Thursday, Jan 25, 2007, 4:08 pm
Bush’s Purge of Federal Prosecutors/Replacement with Sycophants Is Challenged in Court
Paul Kiel at TPM Muckraker reports:
An Arkansas lawyer has risen to challenge the law which allows the administration to circumvent Senate approval when installing new U.S. Attorneys.Paul quotes the filing:
On behalf of his client, an alleged crack cocaine dealer who's accused of killing a man he'd robbed to prevent him from talking to the police, Little Rock lawyer John Hall has challenged the appointment of Timothy Griffin, the recently-appointed U.S. Attorney for eastern Arkansas with close ties to the White House.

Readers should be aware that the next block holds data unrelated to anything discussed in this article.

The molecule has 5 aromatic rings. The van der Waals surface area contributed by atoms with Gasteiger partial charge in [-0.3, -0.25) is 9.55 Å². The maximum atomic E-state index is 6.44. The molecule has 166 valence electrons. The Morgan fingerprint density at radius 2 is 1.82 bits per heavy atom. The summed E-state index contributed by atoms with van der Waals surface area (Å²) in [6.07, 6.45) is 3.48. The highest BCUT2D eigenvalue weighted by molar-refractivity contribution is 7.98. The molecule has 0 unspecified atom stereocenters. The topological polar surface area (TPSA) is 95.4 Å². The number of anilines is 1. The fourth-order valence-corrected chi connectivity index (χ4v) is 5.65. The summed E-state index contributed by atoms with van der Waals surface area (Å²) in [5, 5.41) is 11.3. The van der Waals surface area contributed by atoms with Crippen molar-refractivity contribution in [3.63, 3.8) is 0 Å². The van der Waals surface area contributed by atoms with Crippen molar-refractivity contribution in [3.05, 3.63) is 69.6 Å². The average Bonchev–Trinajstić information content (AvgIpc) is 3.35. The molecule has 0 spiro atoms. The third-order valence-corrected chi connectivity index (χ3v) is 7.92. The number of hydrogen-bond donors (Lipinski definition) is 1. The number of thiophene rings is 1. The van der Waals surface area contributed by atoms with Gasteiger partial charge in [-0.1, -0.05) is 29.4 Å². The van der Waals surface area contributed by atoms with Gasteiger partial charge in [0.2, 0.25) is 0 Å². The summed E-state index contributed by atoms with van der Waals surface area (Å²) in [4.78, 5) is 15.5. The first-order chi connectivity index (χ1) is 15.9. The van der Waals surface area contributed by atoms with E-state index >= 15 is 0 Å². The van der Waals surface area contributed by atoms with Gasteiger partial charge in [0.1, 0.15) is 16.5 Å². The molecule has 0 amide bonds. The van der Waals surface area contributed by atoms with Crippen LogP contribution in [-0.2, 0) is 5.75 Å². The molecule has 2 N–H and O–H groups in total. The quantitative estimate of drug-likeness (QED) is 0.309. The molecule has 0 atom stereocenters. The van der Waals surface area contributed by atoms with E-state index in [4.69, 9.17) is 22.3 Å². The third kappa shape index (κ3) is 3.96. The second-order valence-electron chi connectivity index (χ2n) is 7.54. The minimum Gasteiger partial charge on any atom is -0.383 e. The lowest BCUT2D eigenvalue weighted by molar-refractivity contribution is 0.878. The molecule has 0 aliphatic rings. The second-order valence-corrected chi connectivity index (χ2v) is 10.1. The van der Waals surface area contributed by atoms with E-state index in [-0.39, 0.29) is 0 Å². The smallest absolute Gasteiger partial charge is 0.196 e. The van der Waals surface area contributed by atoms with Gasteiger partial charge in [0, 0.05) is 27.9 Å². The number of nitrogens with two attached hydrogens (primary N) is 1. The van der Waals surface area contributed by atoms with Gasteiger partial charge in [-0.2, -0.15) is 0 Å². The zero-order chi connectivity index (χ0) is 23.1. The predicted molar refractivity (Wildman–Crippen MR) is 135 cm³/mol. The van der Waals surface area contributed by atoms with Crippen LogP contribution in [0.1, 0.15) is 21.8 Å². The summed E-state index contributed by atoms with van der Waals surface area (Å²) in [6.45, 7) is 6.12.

An example [of how the Attorney General could use the new law to circumvent Senate confirmation], one that might be called extreme but is not the slightest bit implausible, is this: The President appoints a qualified “strawman” (or woman) as a United States Attorney that the President knows will be confirmed by the Senate at the beginning of the President’s term of office. The Senate advises and consents to the appointment, and the U.S. Attorney is sworn in. Shortly after that, the Attorney General removes the U.S. Attorney and appoints a replacement who never has to face the Senate, and it turns out that the replacement U.S. Attorney is inexperienced or unqualified for the job or a blatantly political appointment that no one can understand would qualify as “the principal federal law enforcement officers in their judicial districts.” Conceivably, under the Attorney General’s interpretation of his appointment power in § 546(c), an incompetent or a blatantly politically appointed* U.S. Attorney could hold office like this for seven and a half years, or even longer, assuming the President is re-elected, without ever facing Senate confirmation over his or her qualifications.